Braveheart, royal connections and Shakespeare: 10 things you didn’t know about Caludon Castle


A brand new art exhibit with never-before-seen artifacts from Caludon Castle’s 900-year history is on display at the Herbert Art Gallery. But what do you know of Coventry Castle and its past?

Local expert John Clarke has already written a book about the castle and recently commissioned a model of what the building would have looked like 500 years ago. The model will form part of the exhibition alongside priceless deeds and documents that chronicle the rise and fall of the enigmatic castle, giving visitors a unique insight into the history of the lords of Caludon Manor, who were among the wealthiest and most powerful nobles in England. and includes papers bearing the royal seals of King Edward I and Elizabeth I.

But thanks to John and his diligent research, there are many facts about the building and the families who once owned it. Keep reading for 10 things about Caludon Castle you probably didn’t know.

Read more: The 900 years of history of the Château de Caludon are on display for the first time

1. Caludon Castle began life in the early 1200s as a wooden mansion surrounded by a moat. The surrounding land originally belonged to Earl Leofric and Lady Godiva. The original moat, now dry, still exists today 100 meters north of the castle site.

2. One of the first Lords of Caludon, Sir John de Segrave, was the King’s Lieutenant in Scotland and was responsible for tracking down and convicting Scottish rebel William Wallace (of Braveheart film fame) whom he decreed to be ‘hanged, pulled and quartered’. The body parts were scattered in different parts of the country.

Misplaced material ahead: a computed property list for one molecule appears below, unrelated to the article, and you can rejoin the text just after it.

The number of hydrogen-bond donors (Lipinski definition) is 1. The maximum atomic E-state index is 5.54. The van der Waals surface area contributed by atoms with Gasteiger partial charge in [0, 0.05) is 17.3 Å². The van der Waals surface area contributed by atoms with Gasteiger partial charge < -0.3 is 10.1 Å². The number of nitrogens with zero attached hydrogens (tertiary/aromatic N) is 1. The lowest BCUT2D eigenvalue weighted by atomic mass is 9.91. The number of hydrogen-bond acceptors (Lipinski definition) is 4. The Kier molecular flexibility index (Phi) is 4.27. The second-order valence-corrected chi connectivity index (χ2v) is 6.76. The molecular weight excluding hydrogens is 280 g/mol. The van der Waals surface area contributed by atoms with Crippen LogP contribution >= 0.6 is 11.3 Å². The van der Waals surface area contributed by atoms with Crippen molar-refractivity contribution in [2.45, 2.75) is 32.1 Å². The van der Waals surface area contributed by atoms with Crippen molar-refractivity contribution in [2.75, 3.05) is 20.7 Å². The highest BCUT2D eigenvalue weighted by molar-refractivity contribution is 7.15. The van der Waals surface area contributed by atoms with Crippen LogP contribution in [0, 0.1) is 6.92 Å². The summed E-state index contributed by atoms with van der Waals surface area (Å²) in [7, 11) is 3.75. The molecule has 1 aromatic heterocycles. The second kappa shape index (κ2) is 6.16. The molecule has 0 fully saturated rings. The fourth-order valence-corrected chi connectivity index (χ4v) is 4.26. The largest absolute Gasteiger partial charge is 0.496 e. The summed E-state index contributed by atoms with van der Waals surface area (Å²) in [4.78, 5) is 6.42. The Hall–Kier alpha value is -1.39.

3. Caludon Castle and Caludon Manor was once owned by the powerful Mowbray family, Dukes of Norfolk and Earl Marshals of England. Thomas Mowbray, Duke of Norfolk and Lord of Caludon, was famous for the abortive Battle of Gosford Green in Coventry, featured in the first chapter of William Shakespeare’s Richard II.

4. Caludon’s royal connections were very strong. Lord Henry Berkeley, Lord of Caludon, was godson of King Henry VIII and his son, Lord George Berkeley, godson of ‘Queen Bess’, Elizabeth I. Lord Henry, whose family also owned Berkeley Castle, died at the age of 80 from salmonella after eating a cream pie at Caludon.

5. Shakespeare is said to have based his famous play, The Taming of the Shrew, on the lives of Lord Henry and Lady Katherine Berkeley, the Lord and Lady of Caludon. The couple was passionate about hunting.

6. Thomas Malory, author of Le Morte D’Arthur, the famous book on the legend of King Arthur was responsible for attacking Caludon Manor in 1451, killing deer and causing over £500 in damage, a fortune on the ‘medieval ages.

7. Although according to local legend St George was born in Caludon, most scholars believe that if he existed he was born in Cappadocia, Turkey or Lydda in Palestine.

8. The British Library contains a reference to the well-documented claim that Shakespeare first wrote and performed one of his most famous plays “A Midsummer Night’s Dream” for an “aristocratic wedding – believed to be the marriage of Thomas Berkeley (son of Lord Henry Berkeley Lord of Caludon) to Elizabeth Carey daughter of George Lord Hunsdon Patron of Shakespeare’s Company, The Lord Chamberlain’s Men.

9. For many years historians and locals have been convinced that Caludon Castle was besieged and destroyed during the English Civil War. However, newly discovered documents show that the castle existed in its entirety well beyond the Civil War until the 1800s.

10. An iron coffin with the remains of an armored knight was unearthed near the castle and under the farmhouse called Caludon House.

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